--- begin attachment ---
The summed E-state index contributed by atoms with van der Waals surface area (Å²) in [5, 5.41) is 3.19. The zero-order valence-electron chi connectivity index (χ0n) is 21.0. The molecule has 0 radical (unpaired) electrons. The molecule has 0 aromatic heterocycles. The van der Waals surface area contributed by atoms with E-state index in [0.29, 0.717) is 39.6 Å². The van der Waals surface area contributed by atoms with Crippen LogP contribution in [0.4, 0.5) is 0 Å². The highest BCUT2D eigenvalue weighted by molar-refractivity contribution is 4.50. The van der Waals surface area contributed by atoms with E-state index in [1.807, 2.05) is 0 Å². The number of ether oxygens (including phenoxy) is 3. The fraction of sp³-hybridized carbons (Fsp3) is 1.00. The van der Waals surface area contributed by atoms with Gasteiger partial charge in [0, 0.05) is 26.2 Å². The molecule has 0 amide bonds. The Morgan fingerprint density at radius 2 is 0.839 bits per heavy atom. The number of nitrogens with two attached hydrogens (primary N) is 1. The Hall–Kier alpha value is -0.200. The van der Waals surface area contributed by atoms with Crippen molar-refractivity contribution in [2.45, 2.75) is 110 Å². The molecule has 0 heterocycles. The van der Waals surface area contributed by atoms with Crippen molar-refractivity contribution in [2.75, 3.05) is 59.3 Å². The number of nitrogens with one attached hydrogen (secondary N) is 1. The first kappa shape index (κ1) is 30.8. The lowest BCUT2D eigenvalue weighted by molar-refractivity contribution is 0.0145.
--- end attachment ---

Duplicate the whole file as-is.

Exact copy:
The summed E-state index contributed by atoms with van der Waals surface area (Å²) in [5, 5.41) is 3.19. The zero-order valence-electron chi connectivity index (χ0n) is 21.0. The molecule has 0 radical (unpaired) electrons. The molecule has 0 aromatic heterocycles. The van der Waals surface area contributed by atoms with E-state index in [0.29, 0.717) is 39.6 Å². The van der Waals surface area contributed by atoms with Crippen LogP contribution in [0.4, 0.5) is 0 Å². The highest BCUT2D eigenvalue weighted by molar-refractivity contribution is 4.50. The van der Waals surface area contributed by atoms with E-state index in [1.807, 2.05) is 0 Å². The number of ether oxygens (including phenoxy) is 3. The fraction of sp³-hybridized carbons (Fsp3) is 1.00. The van der Waals surface area contributed by atoms with Gasteiger partial charge in [0, 0.05) is 26.2 Å². The molecule has 0 amide bonds. The Morgan fingerprint density at radius 2 is 0.839 bits per heavy atom. The number of nitrogens with two attached hydrogens (primary N) is 1. The Hall–Kier alpha value is -0.200. The van der Waals surface area contributed by atoms with Crippen molar-refractivity contribution in [2.45, 2.75) is 110 Å². The molecule has 0 heterocycles. The van der Waals surface area contributed by atoms with Crippen molar-refractivity contribution in [2.75, 3.05) is 59.3 Å². The number of nitrogens with one attached hydrogen (secondary N) is 1. The first kappa shape index (κ1) is 30.8. The lowest BCUT2D eigenvalue weighted by molar-refractivity contribution is 0.0145.